100.02 The Primordial Divine (pps.65-67)
Out of whose womb came the ice?
And the hoar-frost of heaven,
who hath gendered it?
Independent of time, matter, and energy, and indeed, independent of a universe, existed Holy Divine Potential-the pri-mordial Divine.216 At the eternal origins of out-of-time: Holy Potential within potential within potential . . . ad infinitum-tracking to the forward edges of time.217
At the embryonic stage of holiness, deep in the womb of nothingness, deep at the core of out-of-time, hinged on an indefinable and infinite circularity, there was an ascending holy metaphysical fire: Yearning, imploring, calling forth into the void.218
[The concept of a primordial Divine has clear and direct precedent in the concept of the En Sof of Kabbalah.219 See section 100.03 below.]
Traversing the Bridge
And as nature abhors a vacuum, Holy Potential abhors nothingness. This is a cosmic axiom.
Simultaneous with the eternal origins of out-of-time, an equilibrium of nothingness was thrown into disequilibrium by its own Holy Potential. Exploding and imploding. Echoing through this day and racing towards infinite time, Holy Potential screamed forth.
Flowing from the Essence of the Divine, the infinite holy potential of the Divine demanded more expression.220 Among these elements were the potentials for creation of the universe, and within the latter the potentials for man to quest for his
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216 We find it easier to posit Infinite Holy Potential as eternally preexisting all, as opposed to positing the classic God of Israel-an entity-as preexisting all.
Cf. Scholem, Origins of the Kabbalah, p. 348. Later in the text (section 200.00) we call Holy quest for potential the underlying ‘dynamic.’ Subsequent to the First Printing, Haim Cohen, Former Justice, Supreme Court of Israel, suggested that the term ‘abstract dynamic’ or ‘dynamic abstraction’ might be closer to the intended mark. I agree, in particular, for the embryonic staees of Holy quest for potential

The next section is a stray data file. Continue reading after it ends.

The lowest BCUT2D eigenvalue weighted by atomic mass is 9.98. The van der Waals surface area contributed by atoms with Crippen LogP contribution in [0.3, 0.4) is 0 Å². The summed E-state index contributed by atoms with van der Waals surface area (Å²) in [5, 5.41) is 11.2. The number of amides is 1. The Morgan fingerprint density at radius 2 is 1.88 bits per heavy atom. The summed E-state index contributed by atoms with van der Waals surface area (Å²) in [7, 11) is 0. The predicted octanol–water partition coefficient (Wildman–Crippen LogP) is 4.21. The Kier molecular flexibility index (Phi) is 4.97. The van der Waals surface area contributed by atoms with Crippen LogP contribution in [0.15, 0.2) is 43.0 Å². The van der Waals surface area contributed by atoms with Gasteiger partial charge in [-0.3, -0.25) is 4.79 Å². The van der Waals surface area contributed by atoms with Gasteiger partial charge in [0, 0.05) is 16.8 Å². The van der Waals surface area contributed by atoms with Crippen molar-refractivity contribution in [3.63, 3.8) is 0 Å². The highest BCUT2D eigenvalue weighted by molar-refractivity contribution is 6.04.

217 See Sefer Yesirah (1562) fol. 63a, as cited in ibid., p. 341. “Before anything at all was created, God was unfathomable and limitless, alone and unique, capable of subsisting by Himself in the potency of existence.”
Cf. ibid., pp. 282-283, 441.
Cf. Hirsch, Chapters of the Fathers, on Avot 5:1. “However, in this world . . . all the things that were made first were contributing factors in the creation of what came after them, and were, in fact, completed by the latter. . . . All things sustain and are sustained in their turn.”
218 See Matt, Zohar, p. 24.
219 See Scholem, Origins of the Kabbalah, pp. 281-284, 438, 443.
Cf. ibid., pp. 431-432. “Asher ben David, too, expresses himself clearly in a theistic and personalistic vein, identifying ‘en-sof’ with the personally conceived supreme primordial cause.”
Asher ben David was the nephew of the aforementioned Isaac the Blind and grandson of the Rabad. He “carried on the traditions of his father and uncle during the first half of the thirteenth century in Provence and at the same time served as one of the most important links with the mystical centers newly forming in northern Spain, above all in Gerona.” Ibid., p. 252.
220 See Hirsch, Timeless Torah, p. 16.
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